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Cannabis And Cancer - Does Marijuana Help With Radiation Therapy?

Posted by Celine Kate on

Taking 8.2 million lives while incurring 14.1 million recorded cases in 2012, cancer is one of the deadliest disease our society is facing.

Becoming one of the most expensive illness, the estimated national expenditure for cancer-related healthcare amounts to $147.3 billion in 2017. This number stands for the United States alone.

The mortality rates of cancer are higher among males, affecting 196.8 in every 100,000 men. In women, 139.6 die out of cancer per 100,000 women.

But what makes cannabis linked to hundreds, even thousands of patients, admitting they are in cancer remission?

The Prelude to A Daunting Disease

Cancer begins when Apoptosis fails to take place. Apoptosis is the natural, biologically-programmed death of cells. Once this process begins to break down, cells continue to grow and divide. Consequently, these cells become excessive in number. It then leads to a colossal mass of abnormal cells.

Another cause of cancer can be gene mutations and genetics itself. Once a cell's gene mutation is not able to rectify DNA damage or ''kill'' itself, cancer starts as these cells multiply. Cancer also results from mutations that prevent oncogene and tumor-suppressing gene function, which leads to non-stop cell growth.

Free radicals from carcinogens can also be another horrifying factor of cancer. These free radicals are brought by stress, air pollutants, radiation and chemicals we ingest from food and water.

Once these are absorbed, it steals the electrons from other molecules in the body, leading to cell deterioration.


Cannabis and Chemotherapy

Recently, you may have heard about how many cancer patients are turning to the usage of CBD and THC (two by-products of cannabis) to alleviate their symptoms.

A 2014 study examined the effects of combined CBD and THC towards high-grade glioma, one of the most aggressive cancers in humans.  

CBD exhibited the ability to hinder glioma growth and neutralize oncogenic processes which prevent the rapid growth of cells. In this study, cannabinoid extracts are used in two ways, pure versus botanical drug substance. This study showed how Cannabis amplified the effect of radiation as a pungent treatment against brain cancer.

An earlier study first published in 2009 have shown how cannabis can improve the after-effects of chemotherapy. Powerful chemotherapy side-effects can cause discomforts, fatigue, loss of appetite due to the bland taste and kill other cells. The use of marijuana's major active compound THC for palliative treatment in forms of dronabinol and nabilone have significantly helped patients cope up. The THC effectively stimulated patient appetite, improved cachexia, relieved pain and lessened the severity of emesis.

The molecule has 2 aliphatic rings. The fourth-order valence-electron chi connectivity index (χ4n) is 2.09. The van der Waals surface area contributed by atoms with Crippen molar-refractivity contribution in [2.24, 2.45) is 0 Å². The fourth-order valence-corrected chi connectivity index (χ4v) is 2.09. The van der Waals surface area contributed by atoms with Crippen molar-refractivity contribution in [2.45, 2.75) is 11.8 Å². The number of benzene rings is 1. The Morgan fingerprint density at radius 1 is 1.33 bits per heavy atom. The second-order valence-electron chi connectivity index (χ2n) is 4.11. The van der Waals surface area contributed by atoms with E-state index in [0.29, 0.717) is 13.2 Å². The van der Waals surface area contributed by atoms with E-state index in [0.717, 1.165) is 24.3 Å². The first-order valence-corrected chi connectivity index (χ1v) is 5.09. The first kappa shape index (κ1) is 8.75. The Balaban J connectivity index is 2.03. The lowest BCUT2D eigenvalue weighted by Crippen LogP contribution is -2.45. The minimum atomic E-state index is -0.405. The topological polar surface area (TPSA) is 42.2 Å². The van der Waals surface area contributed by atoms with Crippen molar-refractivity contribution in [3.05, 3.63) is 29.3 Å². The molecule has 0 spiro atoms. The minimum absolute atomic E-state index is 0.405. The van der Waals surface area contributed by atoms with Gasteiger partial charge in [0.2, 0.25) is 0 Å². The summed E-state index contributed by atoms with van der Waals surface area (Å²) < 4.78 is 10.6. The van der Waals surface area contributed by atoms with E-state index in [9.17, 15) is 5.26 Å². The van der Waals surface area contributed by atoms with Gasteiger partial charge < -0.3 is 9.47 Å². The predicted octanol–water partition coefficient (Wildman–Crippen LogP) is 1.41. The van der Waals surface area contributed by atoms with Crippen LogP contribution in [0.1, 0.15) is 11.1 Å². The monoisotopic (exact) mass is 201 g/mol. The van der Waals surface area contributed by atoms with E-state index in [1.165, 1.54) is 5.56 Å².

Meanwhile, another study revealed cannabis' compounds ability to control the proliferation of liver cancer. Hepatocellular carcinoma (HCC), known as the third cause of cancer-related deaths worldwide, is quite hard to combat.  

Scientists have found that Δ9-tetrahydrocannabinol (Δ9-THC) and a certain cannabinoid receptor can effectively reduce the growth of liver cancer and the carcinoma cell line. Δ9-THC triggers the death of glioma cells through ''switching on'' the ER stress pathway, promoting apoptosis- the naturally-programmed death of cells.

This way, the cells won't lead to an overgrowth.

CBD is also seen to interfere with the progression of breast cancer cells, with the potential of becoming one of the most effective inhibitors of the invasion and metastasization of human breast cancer, equally as potent as Δ9-THC.

Cannabis and Cancer Recovery

Cannabis has shown numerous helpful benefits for cancer patients. With the help of cannabis, cases of nausea, chronic pain and anorexia are diminished, including insomnia. Most patients also feel lesser anxiety.

About 25 percent of cancer patients use marijuana for the hopes of recuperating from the disease or keeping it at bay.

The 2014-2015 National Survey on Drug Use and Health, 9.8% of adult users reported the use of cannabis for medical reasons.

Another survey spearheaded by Dr. Steven Pergam of the Fred Hutchinson Cancer Research Center unlocked new discoveries as they let patients from the Seattle Cancer Center Alliance answer a 44-item questionnaire. Out of 926 respondents, 70% of them consumed cannabis edibles or inhaled cannabis, while 40% of them used both methods to cure their disease.

With a growing number of studies and clinical trials showing cannabis' ability of alleviating cancer problems, will this be an eye-opener to the world of medical treatment?

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